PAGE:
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A people’s quantitative easing: Jeremy Corbyn

July 24, 2015

 We thank Colin Hines for bringing Corbyn’s article ‘Invest in Our Future’ to our attention.

A failed economic model
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“Britain is booming. That was the message George Osborne gave in his Budget statement. But booming for who? The UK operates a failed economic model, and this Budget did nothing to change that.
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A low-pay, low-skill, low-productivity economy which leaves people’s potential untapped, talents wasted
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“Last year UK companies made record profits, yet over five million working people – one in six – earn less than the living wage. In-work poverty has never been higher. The number of working people claiming housing benefit to pay exorbitant rents has trebled.

After ‘unpicking’ Osborne’s renaming of the minmum wage and the high level of underemployment now to lose tax credits which in part compensated for low wages, he turned to “Young people, our future, face the removal of student grants, no right to housing benefit, and with youth unemployment still high they will be hardest hit by the benefits freeze”.

Corbyn points out that the data published with the Budget shows public investment has been cut back even further, adding:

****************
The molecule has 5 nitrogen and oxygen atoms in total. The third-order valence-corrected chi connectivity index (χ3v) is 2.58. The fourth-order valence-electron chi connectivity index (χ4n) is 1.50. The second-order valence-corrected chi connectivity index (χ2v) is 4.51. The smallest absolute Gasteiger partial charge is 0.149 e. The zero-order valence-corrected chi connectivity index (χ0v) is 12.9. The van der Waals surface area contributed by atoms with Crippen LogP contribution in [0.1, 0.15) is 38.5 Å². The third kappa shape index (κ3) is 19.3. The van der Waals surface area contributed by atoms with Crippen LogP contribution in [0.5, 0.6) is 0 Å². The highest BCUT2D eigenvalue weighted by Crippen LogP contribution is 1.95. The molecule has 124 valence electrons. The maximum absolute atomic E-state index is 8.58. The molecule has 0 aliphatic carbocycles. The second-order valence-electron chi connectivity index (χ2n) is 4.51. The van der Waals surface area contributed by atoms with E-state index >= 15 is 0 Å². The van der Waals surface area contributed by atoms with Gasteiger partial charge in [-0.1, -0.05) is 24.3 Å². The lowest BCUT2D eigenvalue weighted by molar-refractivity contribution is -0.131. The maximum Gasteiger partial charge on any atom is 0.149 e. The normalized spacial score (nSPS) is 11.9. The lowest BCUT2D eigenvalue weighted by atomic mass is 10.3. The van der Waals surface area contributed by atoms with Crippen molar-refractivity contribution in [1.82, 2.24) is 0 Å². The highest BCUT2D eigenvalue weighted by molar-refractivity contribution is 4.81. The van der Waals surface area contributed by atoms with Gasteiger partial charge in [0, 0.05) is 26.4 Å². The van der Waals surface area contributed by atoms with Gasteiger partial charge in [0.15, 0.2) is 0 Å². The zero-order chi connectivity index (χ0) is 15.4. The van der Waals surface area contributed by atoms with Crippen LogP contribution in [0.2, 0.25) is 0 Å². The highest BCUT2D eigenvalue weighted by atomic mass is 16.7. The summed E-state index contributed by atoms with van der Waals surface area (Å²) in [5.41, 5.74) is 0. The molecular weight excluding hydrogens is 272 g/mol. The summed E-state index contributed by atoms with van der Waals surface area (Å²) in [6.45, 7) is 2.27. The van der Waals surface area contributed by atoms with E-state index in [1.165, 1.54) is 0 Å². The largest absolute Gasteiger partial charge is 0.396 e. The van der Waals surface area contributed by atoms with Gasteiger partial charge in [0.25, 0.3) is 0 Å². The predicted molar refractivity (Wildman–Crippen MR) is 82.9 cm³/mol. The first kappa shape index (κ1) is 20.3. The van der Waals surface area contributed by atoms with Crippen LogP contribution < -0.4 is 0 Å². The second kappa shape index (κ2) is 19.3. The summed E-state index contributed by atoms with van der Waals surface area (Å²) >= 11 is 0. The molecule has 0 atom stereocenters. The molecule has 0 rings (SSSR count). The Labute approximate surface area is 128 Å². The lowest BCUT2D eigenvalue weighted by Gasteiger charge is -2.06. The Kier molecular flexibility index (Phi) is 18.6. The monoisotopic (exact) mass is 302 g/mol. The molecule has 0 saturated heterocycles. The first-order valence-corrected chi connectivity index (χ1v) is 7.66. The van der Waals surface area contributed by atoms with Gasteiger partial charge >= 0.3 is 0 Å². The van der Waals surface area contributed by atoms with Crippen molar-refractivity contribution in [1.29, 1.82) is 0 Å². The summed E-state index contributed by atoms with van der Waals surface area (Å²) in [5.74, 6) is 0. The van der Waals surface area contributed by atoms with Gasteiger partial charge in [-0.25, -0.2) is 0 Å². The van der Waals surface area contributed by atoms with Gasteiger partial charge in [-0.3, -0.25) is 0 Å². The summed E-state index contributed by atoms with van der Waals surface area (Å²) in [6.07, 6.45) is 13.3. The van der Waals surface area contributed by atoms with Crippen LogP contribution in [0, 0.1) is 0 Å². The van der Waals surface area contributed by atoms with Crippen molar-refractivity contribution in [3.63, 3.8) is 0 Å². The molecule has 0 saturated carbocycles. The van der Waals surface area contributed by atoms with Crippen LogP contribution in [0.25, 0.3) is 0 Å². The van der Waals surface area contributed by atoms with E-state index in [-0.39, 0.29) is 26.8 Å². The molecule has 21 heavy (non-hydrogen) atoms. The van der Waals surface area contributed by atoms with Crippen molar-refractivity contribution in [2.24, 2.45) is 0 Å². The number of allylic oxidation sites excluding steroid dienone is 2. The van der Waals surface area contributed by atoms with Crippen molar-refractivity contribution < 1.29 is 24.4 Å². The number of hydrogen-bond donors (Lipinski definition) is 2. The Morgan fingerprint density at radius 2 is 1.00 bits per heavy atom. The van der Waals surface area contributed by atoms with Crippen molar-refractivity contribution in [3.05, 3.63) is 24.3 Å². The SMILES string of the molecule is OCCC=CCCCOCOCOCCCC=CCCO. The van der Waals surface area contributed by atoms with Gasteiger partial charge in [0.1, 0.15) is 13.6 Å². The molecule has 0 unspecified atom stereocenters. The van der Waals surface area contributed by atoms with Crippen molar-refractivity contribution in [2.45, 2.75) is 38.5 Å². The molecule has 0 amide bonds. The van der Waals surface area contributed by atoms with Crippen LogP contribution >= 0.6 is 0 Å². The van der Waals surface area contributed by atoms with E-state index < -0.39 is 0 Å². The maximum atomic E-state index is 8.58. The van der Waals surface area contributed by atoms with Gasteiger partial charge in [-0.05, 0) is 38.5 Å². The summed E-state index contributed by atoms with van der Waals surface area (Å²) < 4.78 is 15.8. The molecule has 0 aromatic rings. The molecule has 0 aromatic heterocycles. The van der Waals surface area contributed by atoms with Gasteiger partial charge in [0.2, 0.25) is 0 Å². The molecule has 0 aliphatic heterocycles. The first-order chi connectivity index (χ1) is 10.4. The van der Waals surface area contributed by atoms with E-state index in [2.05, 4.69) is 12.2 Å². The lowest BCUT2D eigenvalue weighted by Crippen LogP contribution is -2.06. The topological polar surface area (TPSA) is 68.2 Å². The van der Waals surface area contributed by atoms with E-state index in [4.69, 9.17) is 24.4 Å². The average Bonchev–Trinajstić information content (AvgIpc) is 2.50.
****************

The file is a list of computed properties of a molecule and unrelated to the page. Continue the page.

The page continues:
“You cannot cut your way to prosperity. We need to invest in our future . . . Large parts of our country have been neglected for more decades, with no real industrial strategy. Our national infrastructure – energy, housing, transport, digital – is outdated, leaving the UK lagging behind other developed economies. We won’t meet our environmental targets without these investments”.

That’s why I am calling for a people’s quantitative easing – and asking my fellow candidates to join me in that call

“The Bank of England must be given a new mandate to upgrade our economy to invest in new large scale housing, energy, transport and digital projects. This would give our economy a huge boost: upgrading our outdated infrastructure and creating over a million skilled jobs and genuine apprenticeships. Businesses large and small would benefit from the knock-on effects to the supply chain – and again from the advantages that the upgraded infrastructure would bring.

“While other countries invest in magnetic levitation train networks, ours remain old and unreliable with expensive fares; while other countries plan for a green energy future, the UK remains the dirty old man of Europe; while five million people languish on housing waiting lists, we sell off our housing, and have no plan to tackle the lowest rate of homebuilding for generations; and we rank just 10th in Europe for superfast broadband coverage and only 34th globally for download speeds.

“We need a strategic innovative state that will create the foundations for a strong economy”.

Read the whole article here

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